It’s not uncommon to want to share the natural wonders of Sevier County with one’s friends.
For Stacey Whitmore, those friends include more than 200 people from across the United States and at least two foreign countries, and sharing the scenery means one thing — flying.
“We really have a good time,” Whitmore said of the Central Utah Air Sports Association’s annual fly-in, which concluded Friday. He said local businesses have been extremely welcoming and supportive of the event, which brought paragliding enthusiasts to Sevier County last week for a week of launches off of Cove and Monroe mountains.
Christina McKinney is one of the paragliders who made the trip from Leadville, Colorado.
“It seemed like everyone was coming,” McKinney said. A paragliding pilot since 2010, McKinney said she wanted to participate and see what others were talking about.
“People have been very friendly,” McKinney said.
One of the most hospitable people has been Pete Weimer in Monroe, Whitmore said.
“Pete has been a great friend to the paragliding community,” Whitmore said.
For the last two years, Weimer has invited paragliders who are camping to do so in his yard, located near the foot of Monroe Mountain.
“It doesn’t cost me anything to have them here, and I have a fun yard,” Weimer said. He said the tradition started when he noticed paragliders tent camping near the riding area in Monroe.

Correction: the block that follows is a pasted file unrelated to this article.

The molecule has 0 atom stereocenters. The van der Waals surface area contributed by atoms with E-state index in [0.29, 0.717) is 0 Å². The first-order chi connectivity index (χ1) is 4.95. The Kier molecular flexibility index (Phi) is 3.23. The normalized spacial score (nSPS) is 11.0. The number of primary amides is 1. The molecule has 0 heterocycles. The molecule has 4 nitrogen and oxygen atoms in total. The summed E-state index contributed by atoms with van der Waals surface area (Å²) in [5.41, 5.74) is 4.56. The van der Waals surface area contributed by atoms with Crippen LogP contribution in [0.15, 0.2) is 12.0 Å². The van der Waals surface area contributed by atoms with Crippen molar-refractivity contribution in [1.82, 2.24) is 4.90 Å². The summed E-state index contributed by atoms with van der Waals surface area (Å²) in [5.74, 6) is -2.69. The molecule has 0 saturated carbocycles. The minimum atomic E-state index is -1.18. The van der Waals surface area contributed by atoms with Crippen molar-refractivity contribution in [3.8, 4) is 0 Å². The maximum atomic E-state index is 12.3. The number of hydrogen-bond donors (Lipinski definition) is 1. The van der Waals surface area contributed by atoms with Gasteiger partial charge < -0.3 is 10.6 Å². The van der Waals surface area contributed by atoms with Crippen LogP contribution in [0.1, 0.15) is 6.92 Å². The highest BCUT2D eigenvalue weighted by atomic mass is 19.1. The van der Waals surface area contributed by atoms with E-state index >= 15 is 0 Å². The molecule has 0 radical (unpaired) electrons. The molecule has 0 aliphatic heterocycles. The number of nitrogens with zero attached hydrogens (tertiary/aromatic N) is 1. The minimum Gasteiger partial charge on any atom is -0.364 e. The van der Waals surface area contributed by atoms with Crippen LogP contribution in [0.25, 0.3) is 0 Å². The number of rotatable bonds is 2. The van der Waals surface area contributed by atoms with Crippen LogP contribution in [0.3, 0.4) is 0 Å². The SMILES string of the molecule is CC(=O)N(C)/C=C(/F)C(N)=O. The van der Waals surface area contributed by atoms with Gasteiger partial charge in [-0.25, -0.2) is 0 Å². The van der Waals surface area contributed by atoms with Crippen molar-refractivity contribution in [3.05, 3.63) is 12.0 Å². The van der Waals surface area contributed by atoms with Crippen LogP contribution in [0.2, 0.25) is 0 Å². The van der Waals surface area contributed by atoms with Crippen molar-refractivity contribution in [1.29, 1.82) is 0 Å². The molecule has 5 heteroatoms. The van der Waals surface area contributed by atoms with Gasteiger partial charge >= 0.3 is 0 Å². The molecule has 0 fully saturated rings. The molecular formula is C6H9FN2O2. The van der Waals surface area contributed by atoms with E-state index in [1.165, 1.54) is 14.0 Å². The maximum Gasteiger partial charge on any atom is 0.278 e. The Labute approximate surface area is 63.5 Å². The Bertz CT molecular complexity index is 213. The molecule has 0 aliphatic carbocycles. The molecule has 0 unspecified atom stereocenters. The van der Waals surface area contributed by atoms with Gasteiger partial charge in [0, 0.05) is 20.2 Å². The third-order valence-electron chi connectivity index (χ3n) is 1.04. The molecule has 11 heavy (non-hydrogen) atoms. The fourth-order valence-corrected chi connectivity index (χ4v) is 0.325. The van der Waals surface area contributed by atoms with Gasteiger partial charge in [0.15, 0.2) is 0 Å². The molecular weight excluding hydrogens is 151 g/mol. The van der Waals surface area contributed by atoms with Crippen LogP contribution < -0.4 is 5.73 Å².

“They were all camped down there in the dirt, and the wind was blowing from the south with tumbleweeds and dust,” Weimer said. “I tent camp. So I’m looking at the dirt and tumbleweeds … well I stopped down there and said, ‘why don’t you guys come up and get out of this dirt.’”
At first just a few took Pete up on his offer.
“They don’t know me from the man in the moon,” Weimer said. “For all they knew I could be a murderer.”
Word spread, and last year 73 people set up camp in Weimer’s yard.
He doesn’t charge the paragliders and even brings in portable bathroom facilities for the gliders to use. He also has a grill set up for community use during the week of the fly-in.
Those who stay at “Pistol Pete’s” have grass, trees and even a pond to enjoy in between flights. There’s even a miniature golf course.
Weimer, who retired from years working for Utah State Parks, said he hopes the favor may passed on to someone else.
“In the last five years I’ve made a lot of friends, and hey, they aren’t hurting anything to camp up here,” Weimer said.